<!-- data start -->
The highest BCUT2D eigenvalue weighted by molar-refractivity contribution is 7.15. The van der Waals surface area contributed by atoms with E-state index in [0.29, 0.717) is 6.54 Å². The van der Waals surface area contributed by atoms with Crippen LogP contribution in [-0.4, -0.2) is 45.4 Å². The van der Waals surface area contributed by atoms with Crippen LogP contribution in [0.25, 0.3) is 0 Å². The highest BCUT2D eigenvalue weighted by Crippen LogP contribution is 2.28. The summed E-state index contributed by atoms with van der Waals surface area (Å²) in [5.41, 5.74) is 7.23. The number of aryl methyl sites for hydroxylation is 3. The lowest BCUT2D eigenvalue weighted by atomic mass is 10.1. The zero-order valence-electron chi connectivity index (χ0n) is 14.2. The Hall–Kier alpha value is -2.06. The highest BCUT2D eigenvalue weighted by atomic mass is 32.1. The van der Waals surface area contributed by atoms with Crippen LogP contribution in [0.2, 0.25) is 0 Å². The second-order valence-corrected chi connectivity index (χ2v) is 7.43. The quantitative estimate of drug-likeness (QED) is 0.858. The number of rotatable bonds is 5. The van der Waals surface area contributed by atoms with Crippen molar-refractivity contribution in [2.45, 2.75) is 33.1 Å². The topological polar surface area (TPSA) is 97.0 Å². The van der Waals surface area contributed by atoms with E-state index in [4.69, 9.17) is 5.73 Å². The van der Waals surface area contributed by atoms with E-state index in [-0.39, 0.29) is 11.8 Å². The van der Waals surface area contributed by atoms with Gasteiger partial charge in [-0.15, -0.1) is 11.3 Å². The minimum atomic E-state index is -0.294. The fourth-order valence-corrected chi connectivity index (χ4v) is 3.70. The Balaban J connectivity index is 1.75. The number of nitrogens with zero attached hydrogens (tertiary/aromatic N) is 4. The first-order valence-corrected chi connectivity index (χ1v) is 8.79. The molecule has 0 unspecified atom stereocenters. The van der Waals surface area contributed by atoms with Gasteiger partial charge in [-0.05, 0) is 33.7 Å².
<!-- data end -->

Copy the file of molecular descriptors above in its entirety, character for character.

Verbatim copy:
The highest BCUT2D eigenvalue weighted by molar-refractivity contribution is 7.15. The van der Waals surface area contributed by atoms with E-state index in [0.29, 0.717) is 6.54 Å². The van der Waals surface area contributed by atoms with Crippen LogP contribution in [-0.4, -0.2) is 45.4 Å². The van der Waals surface area contributed by atoms with Crippen LogP contribution in [0.25, 0.3) is 0 Å². The highest BCUT2D eigenvalue weighted by Crippen LogP contribution is 2.28. The summed E-state index contributed by atoms with van der Waals surface area (Å²) in [5.41, 5.74) is 7.23. The number of aryl methyl sites for hydroxylation is 3. The lowest BCUT2D eigenvalue weighted by atomic mass is 10.1. The zero-order valence-electron chi connectivity index (χ0n) is 14.2. The Hall–Kier alpha value is -2.06. The highest BCUT2D eigenvalue weighted by atomic mass is 32.1. The van der Waals surface area contributed by atoms with Crippen LogP contribution in [0.2, 0.25) is 0 Å². The second-order valence-corrected chi connectivity index (χ2v) is 7.43. The quantitative estimate of drug-likeness (QED) is 0.858. The number of rotatable bonds is 5. The van der Waals surface area contributed by atoms with Crippen molar-refractivity contribution in [2.45, 2.75) is 33.1 Å². The topological polar surface area (TPSA) is 97.0 Å². The van der Waals surface area contributed by atoms with E-state index in [4.69, 9.17) is 5.73 Å². The van der Waals surface area contributed by atoms with E-state index in [-0.39, 0.29) is 11.8 Å². The van der Waals surface area contributed by atoms with Gasteiger partial charge in [-0.15, -0.1) is 11.3 Å². The minimum atomic E-state index is -0.294. The fourth-order valence-corrected chi connectivity index (χ4v) is 3.70. The Balaban J connectivity index is 1.75. The number of nitrogens with zero attached hydrogens (tertiary/aromatic N) is 4. The first-order valence-corrected chi connectivity index (χ1v) is 8.79. The molecule has 0 unspecified atom stereocenters. The van der Waals surface area contributed by atoms with Gasteiger partial charge in [-0.05, 0) is 33.7 Å².